28 March 2011, 12:00 p.m. | Democratic reform on the cards for Tunisia?

Tunisia, the country that sparked reforms in other North African and Middle Eastern countries, could offer a good example of democracy. That is, if it manages to restructure its country after the elections for a constitutional council on July 24, 2011, a step toward new legislative and presidential elections.

A step towards freedom

After 23 years of dictatorship rule, Tunisians are demanding an inclusive and transparent state. Thanks to social network sites such as Facebook, citizens have mobilised themselves and made their voices heard: they ousted President Zine el-Abidine Ben Ali, got rid of an unpopular prime minister, Mohammed Ghannouchi, seen as loyal to the old regime and sparked revolutions in neighbouring countries.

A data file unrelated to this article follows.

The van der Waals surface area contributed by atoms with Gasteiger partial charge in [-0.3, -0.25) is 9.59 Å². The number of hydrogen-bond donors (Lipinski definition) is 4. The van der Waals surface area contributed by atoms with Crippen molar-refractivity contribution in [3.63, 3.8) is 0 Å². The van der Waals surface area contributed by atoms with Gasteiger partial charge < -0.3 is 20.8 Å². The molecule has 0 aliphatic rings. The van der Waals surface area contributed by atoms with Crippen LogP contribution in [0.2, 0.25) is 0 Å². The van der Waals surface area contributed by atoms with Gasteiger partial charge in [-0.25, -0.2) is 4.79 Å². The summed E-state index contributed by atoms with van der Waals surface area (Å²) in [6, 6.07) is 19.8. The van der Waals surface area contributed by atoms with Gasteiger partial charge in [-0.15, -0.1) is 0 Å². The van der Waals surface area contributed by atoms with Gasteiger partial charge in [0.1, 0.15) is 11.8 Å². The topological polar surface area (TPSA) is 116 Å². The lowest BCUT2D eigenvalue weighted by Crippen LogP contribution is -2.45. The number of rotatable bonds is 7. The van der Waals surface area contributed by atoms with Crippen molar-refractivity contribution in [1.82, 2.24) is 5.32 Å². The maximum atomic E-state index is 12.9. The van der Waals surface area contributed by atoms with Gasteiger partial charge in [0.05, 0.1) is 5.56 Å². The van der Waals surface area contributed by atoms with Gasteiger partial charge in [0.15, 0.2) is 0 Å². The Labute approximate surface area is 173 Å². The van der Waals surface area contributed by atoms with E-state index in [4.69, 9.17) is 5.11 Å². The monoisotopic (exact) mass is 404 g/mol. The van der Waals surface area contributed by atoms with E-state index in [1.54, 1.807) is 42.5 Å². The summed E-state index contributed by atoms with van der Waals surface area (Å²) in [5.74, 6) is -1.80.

"For the first time you can write what you think without censorship; either self-censorship or from your boss," said Tunisian journalist Assia Atrous.

When the new interim Prime Minister, 84-year-old Beji Caid Essebsi, swore in the new ...

Show More

3 years, 1 month | Mobile Phones in Africa: Sub-Sahara faces challenges for further growth

3 years, 5 months | Top blogs on agriculture in Africa

3 years, 6 months | Breeding out hunger and malnutrition

3 years, 6 months | Kill the killer fly!

3 years, 6 months | Brighter days ahead for Africa's farmers

3 years, 6 months | Nelson Mandela International Day 2013

3 years, 6 months | Why Africa's higher education needs reform

3 years, 6 months | No more brain drain: Bringing African knowledge back home

3 years, 6 months | An uphill task: 'greening' cities to feed Africa

3 years, 6 months | Video killed the radio star? Not for farmers in Cameroon

You must Login to reply

Login to reply to this comment.
Don't have an account? Create One.

Thanks for Your Vote